Identification and analysis of the signaling pathways, matrix digestion enzymes, and motility components controlling Vibrio cholerae biofilm dispersal | New Voices in Infection Biology
- Datum: 23.09.2020
- Uhrzeit: 16:00
- Vortragende(r): Drew Bridges
- Princeton University, USA
- Ort: Zoom video conference
- Gastgeber: Marcus Taylor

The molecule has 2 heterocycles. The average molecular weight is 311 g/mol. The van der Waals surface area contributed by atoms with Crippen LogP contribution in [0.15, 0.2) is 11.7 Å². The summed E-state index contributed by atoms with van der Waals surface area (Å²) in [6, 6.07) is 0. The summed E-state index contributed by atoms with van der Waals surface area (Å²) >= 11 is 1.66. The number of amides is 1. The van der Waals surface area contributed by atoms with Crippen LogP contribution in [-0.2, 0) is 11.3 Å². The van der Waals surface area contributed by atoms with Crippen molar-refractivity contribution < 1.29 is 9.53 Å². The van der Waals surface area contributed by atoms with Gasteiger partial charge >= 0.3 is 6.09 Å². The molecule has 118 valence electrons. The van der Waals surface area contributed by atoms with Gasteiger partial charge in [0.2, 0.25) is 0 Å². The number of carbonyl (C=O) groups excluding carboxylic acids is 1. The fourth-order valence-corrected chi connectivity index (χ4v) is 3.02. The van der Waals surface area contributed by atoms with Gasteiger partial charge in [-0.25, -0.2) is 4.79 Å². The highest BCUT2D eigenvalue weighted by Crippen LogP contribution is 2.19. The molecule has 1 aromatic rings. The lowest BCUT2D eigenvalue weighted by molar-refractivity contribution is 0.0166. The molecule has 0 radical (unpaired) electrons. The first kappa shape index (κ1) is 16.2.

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Bacteria alternate between a free-swimming, exploratory lifestyle and existing in sessile multicellular communities known as biofilms. The ability to transition between these lifestyles enables bacteria to profit from the communal phase by collectively resisting challenges and, as individuals, to disseminate and stake out new territories when appropriate environmental conditions are met. Biofilm cells of the global pathogen Vibrio cholerae are hyper-infectious and outcompete their planktonic counterparts in the intestine. Biofilm dispersal is thought to facilitate transmission of cholera disease. Components facilitating V. cholerae biofilm formation are well-defined, however, almost nothing is known about V. cholerae biofilm dispersal. This gap in knowledge has precluded an understanding of how V. cholerae transitions between lifestyles, and in turn, has impeded understanding of a central step in pathogenicity. Recently, we conducted a high-content imaging genetic screen for V. cholerae mutants that fail to disperse. Our screen revealed three classes of components required for dispersal: signal transduction, matrix degradation, and motility factors. Characterization of these components revealed the molecular events that choreograph biofilm dispersal in V. cholerae, defining how this global pathogen transitions between its lifestyles. The results lay the groundwork for small-molecule interventions to control V. cholerae biofilm to planktonic transitions in an effort to disrupt disease progression.